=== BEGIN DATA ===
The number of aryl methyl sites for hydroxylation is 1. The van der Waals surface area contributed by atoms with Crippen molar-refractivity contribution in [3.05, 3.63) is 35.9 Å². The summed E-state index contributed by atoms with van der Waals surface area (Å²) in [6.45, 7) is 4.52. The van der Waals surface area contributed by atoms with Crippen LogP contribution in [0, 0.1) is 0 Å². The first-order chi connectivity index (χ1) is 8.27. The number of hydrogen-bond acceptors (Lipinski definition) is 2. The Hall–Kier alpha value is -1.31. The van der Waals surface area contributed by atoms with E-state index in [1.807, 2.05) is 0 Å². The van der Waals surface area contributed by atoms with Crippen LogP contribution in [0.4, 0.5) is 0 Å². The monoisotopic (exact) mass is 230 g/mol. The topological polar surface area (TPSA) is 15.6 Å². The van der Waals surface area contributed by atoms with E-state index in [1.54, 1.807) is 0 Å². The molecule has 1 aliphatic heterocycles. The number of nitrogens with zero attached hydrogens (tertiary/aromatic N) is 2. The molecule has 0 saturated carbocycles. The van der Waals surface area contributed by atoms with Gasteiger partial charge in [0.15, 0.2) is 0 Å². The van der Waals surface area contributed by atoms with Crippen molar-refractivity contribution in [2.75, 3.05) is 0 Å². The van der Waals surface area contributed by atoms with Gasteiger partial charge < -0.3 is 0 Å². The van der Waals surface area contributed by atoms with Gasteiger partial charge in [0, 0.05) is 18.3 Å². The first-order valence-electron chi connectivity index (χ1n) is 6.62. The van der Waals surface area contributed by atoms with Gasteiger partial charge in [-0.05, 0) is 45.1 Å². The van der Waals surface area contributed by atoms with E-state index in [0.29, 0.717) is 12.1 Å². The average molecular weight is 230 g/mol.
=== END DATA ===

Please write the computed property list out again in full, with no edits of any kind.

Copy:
The number of aryl methyl sites for hydroxylation is 1. The van der Waals surface area contributed by atoms with Crippen molar-refractivity contribution in [3.05, 3.63) is 35.9 Å². The summed E-state index contributed by atoms with van der Waals surface area (Å²) in [6.45, 7) is 4.52. The van der Waals surface area contributed by atoms with Crippen LogP contribution in [0, 0.1) is 0 Å². The first-order chi connectivity index (χ1) is 8.27. The number of hydrogen-bond acceptors (Lipinski definition) is 2. The Hall–Kier alpha value is -1.31. The van der Waals surface area contributed by atoms with E-state index in [1.807, 2.05) is 0 Å². The van der Waals surface area contributed by atoms with Crippen LogP contribution in [0.4, 0.5) is 0 Å². The monoisotopic (exact) mass is 230 g/mol. The topological polar surface area (TPSA) is 15.6 Å². The van der Waals surface area contributed by atoms with E-state index in [1.54, 1.807) is 0 Å². The molecule has 1 aliphatic heterocycles. The number of nitrogens with zero attached hydrogens (tertiary/aromatic N) is 2. The molecule has 0 saturated carbocycles. The van der Waals surface area contributed by atoms with Gasteiger partial charge in [0.15, 0.2) is 0 Å². The van der Waals surface area contributed by atoms with Crippen molar-refractivity contribution in [2.75, 3.05) is 0 Å². The van der Waals surface area contributed by atoms with Gasteiger partial charge < -0.3 is 0 Å². The van der Waals surface area contributed by atoms with Gasteiger partial charge in [0, 0.05) is 18.3 Å². The first-order valence-electron chi connectivity index (χ1n) is 6.62. The van der Waals surface area contributed by atoms with Gasteiger partial charge in [-0.05, 0) is 45.1 Å². The van der Waals surface area contributed by atoms with E-state index in [0.29, 0.717) is 12.1 Å². The average molecular weight is 230 g/mol.